TROY, Mich. - Local 4 Defender Karen Drew rode along with Troy police officers as they busted distracted drivers.
Our cameras were rolling as police pulled over multiple drivers breaking the law.
Most people have driven distracted, and residents in Troy are in danger of getting busted.
Troy is a hands-free city, meaning drivers aren't allowed to hold their phones.
Last year, Troy police handed out 564 distracted driving tickets and warnings. April is National Distracted Driving Awareness Month, so the Defenders went along to see the crackdown firsthand.
Distracted drivers can be seen talking, texting, using a GPS, eating, doing makeup and more.
Troy police Officer Milt Stansbury said he's seen it all during his 27 years doing traffic patrol in Troy.
"We don't, as a society, take driving seriously enough," Stansbury said.
"Are there times of the day when you see more distracted drivers?" Karen asked.
"When there's heavier traffic, because when traffic slows down, then we have more drivers on the road," Stansbury said. "That's when they tend to pick up their phone."
Monday mornings are also prime times for distracted drivers, he said.
"People are back to work on Monday and they probably have a lot on their mind about what they didn't get done Friday when they left early," Stansbury said.
One vehicle pulled over by Troy police was a white van. It only took minutes to spot the van, and the driver was on his phone.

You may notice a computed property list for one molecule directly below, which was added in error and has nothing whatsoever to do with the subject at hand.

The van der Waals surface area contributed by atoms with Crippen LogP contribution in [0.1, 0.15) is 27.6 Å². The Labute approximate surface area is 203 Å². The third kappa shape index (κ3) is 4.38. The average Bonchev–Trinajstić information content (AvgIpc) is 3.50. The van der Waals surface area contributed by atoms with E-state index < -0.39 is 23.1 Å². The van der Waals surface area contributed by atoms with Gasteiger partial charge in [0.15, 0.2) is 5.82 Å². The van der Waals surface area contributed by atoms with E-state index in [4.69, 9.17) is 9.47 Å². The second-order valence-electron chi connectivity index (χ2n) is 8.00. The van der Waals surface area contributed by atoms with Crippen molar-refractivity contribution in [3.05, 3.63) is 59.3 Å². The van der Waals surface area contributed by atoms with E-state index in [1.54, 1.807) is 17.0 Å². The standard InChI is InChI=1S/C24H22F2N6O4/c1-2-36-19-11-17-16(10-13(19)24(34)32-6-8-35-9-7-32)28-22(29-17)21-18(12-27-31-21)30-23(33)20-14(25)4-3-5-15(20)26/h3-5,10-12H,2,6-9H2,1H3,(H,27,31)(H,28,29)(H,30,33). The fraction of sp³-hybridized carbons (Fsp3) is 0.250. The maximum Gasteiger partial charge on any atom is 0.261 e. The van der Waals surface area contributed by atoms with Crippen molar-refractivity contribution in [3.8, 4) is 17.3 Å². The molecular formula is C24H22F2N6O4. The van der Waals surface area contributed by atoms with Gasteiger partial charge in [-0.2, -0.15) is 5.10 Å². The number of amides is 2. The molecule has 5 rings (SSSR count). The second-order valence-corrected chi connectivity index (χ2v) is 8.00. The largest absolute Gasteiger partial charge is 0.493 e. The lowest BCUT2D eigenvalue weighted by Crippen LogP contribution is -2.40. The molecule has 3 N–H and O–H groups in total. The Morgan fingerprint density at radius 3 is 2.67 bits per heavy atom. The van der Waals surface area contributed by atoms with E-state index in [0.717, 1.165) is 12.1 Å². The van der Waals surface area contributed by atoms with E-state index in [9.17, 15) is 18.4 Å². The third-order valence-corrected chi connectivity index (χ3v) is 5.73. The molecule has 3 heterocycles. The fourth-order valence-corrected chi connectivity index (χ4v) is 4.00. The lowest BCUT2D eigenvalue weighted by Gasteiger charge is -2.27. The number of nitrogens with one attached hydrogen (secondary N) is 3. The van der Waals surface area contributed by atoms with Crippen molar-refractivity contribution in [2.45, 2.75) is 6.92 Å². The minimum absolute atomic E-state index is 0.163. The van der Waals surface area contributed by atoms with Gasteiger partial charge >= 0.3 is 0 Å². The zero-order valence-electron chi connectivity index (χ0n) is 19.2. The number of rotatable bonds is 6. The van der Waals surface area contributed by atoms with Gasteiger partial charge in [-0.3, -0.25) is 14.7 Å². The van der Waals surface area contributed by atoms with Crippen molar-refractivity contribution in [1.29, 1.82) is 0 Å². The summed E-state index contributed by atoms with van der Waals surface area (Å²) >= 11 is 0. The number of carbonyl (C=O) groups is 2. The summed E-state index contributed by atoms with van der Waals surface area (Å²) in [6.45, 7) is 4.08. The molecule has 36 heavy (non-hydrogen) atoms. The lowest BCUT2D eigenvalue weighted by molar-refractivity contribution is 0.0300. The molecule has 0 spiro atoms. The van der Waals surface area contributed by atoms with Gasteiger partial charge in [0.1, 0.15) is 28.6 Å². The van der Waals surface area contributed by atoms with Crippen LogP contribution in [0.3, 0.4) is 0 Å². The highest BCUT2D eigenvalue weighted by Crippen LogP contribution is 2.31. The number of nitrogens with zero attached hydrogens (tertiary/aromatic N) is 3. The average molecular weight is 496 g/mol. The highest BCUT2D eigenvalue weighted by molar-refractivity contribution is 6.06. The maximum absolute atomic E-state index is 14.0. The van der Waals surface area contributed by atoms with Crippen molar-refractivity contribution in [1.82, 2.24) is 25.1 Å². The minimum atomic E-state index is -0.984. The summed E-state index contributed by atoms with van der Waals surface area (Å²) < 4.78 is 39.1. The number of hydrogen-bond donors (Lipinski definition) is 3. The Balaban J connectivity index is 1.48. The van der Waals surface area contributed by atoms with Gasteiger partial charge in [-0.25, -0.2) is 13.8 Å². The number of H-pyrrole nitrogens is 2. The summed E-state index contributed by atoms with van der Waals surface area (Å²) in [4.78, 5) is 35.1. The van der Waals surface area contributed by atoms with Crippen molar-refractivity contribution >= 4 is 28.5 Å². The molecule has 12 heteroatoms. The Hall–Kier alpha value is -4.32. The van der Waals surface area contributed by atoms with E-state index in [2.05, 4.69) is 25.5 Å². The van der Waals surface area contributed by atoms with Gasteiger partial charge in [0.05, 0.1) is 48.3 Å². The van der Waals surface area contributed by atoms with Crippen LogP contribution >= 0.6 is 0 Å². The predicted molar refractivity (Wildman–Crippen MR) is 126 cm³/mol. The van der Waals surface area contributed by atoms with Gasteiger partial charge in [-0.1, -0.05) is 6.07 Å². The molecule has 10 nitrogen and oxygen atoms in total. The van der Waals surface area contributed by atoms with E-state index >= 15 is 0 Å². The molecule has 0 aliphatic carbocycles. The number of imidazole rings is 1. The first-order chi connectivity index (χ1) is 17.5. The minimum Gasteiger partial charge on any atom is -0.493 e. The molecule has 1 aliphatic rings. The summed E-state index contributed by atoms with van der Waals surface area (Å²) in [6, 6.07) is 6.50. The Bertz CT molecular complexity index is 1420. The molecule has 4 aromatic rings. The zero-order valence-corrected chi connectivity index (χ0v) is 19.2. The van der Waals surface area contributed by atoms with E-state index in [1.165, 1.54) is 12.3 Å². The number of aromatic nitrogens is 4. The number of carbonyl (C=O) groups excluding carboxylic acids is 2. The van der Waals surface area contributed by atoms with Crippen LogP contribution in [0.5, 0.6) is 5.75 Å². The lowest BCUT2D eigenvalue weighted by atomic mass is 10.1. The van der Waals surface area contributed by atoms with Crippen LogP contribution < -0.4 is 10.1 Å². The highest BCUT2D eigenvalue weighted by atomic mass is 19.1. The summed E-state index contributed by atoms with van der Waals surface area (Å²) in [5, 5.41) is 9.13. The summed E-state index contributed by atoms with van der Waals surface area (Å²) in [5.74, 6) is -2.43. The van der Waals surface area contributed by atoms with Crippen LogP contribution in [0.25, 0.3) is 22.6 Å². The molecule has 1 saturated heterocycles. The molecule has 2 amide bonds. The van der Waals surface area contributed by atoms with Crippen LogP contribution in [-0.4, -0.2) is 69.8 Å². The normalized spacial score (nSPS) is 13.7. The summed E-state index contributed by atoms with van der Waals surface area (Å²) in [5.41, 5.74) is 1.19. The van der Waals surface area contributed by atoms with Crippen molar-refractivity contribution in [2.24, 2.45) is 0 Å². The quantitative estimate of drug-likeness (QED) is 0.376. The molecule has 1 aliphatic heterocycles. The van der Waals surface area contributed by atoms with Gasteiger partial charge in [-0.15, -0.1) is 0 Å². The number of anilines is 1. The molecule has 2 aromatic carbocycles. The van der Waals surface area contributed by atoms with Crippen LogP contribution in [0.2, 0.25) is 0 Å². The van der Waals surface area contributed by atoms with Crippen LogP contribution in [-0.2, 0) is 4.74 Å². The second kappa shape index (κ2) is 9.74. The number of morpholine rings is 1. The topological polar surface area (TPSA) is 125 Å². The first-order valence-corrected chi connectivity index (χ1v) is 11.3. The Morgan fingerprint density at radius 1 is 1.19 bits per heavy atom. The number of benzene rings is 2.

"Were you on an important call or something?" Stansbury asked.
The driver said he didn't know about Troy's hands-free laws.
"He's got a painting crew and checking on the job," Stansbury said.
That wasn't an excuse, Stansbury said, so the driver was busted.
Back on the road, Stansbury spotted the driver of a Land Rover on the phone at an intersection. Drivers stopped at red lights still can't use their phones.
"Well, that gets drivers irritated when they back up traffic, when they are sitting at a light waiting to go, and of course, the person up front there is doing whatever they are doing," Stansbury said.
Minutes later, Stansbury pulled over a blue car, the driver of which was on her phone.
Another woman, driving a minivan, was pulled over for being on her phone, as well as the driver of a white Jeep.
"If you choose to do anything in your car other than driving, anything, you're dividing your attention and it's your choice to, then you are -- you're putting you and other people at risk," Stansbury said.
He said he handles a couple hundred crashes a year and knows many of them are due to distracted driving.
"It is hard to forget when there are multiple casualties at a scene," Stansbury said. "It's pretty gruesome. That sticks in your mind."
A texting-and-driving ticket in Troy costs $200.
Here are some distracted driving stats from the last five years:
Troy police officials said it's hard to know an accurate number of crashes involving distracted driving because there's a box to check on accident forms that's often overlooked.
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